On January 14th the "Friday Ski" group set out from Ely for our weekly cross-country ski outing. This week's group was one of our largest ever at eleven members (and three dogs), and meant that we would have plenty of folks to take turns leading the way as we did a lot of breaking trail throughout the day. We headed east on the Fernberg road and parked at the Wood Lake parking lot. With eleven skiers we were too large a group to enter the BWCA but luckily we had planned a route that remained outside the wilderness.
We crossed the Fernberg and started out in a southeasterly direction looking for a trail that we knew intersected the road to Madden Lake. We have had a lot of snow lately and the trees and shrubs are covered with a beautiful, thick, white frosting. The big trees can handle it fine but the smaller ones, as well as many shrubs, get bent every which way under their fluffy burden. This makes for a beautiful forest, but a challenge when trying to navigate a narrow forest trail. As a matter of fact, it can make it quite a challenge to even find a narrow forest trail. After a few false starts, we just started bushwhacking thru the brush in the general direction of the road. Bushwhacking is a good name for it because we basically whack the snow off of anything in our way trying to free up an easier route while following a path of least resistance. After about a half hour of slow going, some backtracking, and checking our compasses, we broke thru to the Madden Lake road. After that we had easy going all the way to the lake, mostly downhill. Occasionally we ducked down and skied thru a beautiful tunnel created by arched, snow covered branches.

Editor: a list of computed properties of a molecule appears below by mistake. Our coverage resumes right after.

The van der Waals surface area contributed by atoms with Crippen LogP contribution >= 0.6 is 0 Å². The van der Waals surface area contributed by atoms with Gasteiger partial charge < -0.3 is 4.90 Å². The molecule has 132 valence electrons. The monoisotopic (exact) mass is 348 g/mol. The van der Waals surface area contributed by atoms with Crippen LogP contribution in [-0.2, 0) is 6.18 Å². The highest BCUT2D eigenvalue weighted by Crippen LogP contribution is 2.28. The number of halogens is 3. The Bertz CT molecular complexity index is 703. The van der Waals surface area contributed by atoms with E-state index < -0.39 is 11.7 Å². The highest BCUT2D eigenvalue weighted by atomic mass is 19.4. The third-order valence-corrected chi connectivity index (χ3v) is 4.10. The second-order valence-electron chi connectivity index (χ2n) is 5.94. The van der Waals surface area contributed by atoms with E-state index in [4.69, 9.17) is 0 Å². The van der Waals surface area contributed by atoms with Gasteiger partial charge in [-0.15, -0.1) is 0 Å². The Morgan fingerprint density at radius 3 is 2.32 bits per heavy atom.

Once on Madden we had frozen, snow covered, snow machine tracks to follow a short ways to the other side where we picked up the road to Greenstone Lake. We knew the lakes we planned on traveling this day had been snow machined and we planned on staying on their trails as much as possible. As many of you have probably heard, we have lots of slush on the Ely area lakes this year because of all the snow we received before the ice was thick enough to support it. For the most part the lakes are safe to travel on. The problem lies in the fact that that most of the larger lakes have a layer of water on top of the ice, covered with snow, which can make for an icy foot bath for cross-country skiers, ice fisherman, sled dogs, or anyone unfortunate enough to venture into these areas. If you happen upon an especially deep layer of slush, snow machines and dog sleds can even get bogged down and the icy water can reach over the top of ski boots! Usually what happens on skis and/or snowshoes is that the slush starts to build up on the bottoms and you have to get out of the immediate area as quickly as possible, remove your skis and scrape off the slush before it freezes solid and makes it even more difficult to remove. What we need is a cold, windy stretch of weather without any new snow buildup so that the ice thickens and the water on top can freeze or drain back into the lakes.
The road to Greenstone Lake was an easy ski and once we reached the lake we again followed snow machine trails, this time in a westerly direction, and had smooth sailing all the way to the outlet on the far end. We now picked up Greenstone creek and followed its drainage thru a beautiful, boggy lowland covered with stunted Black Spruce to Pickerel Lake.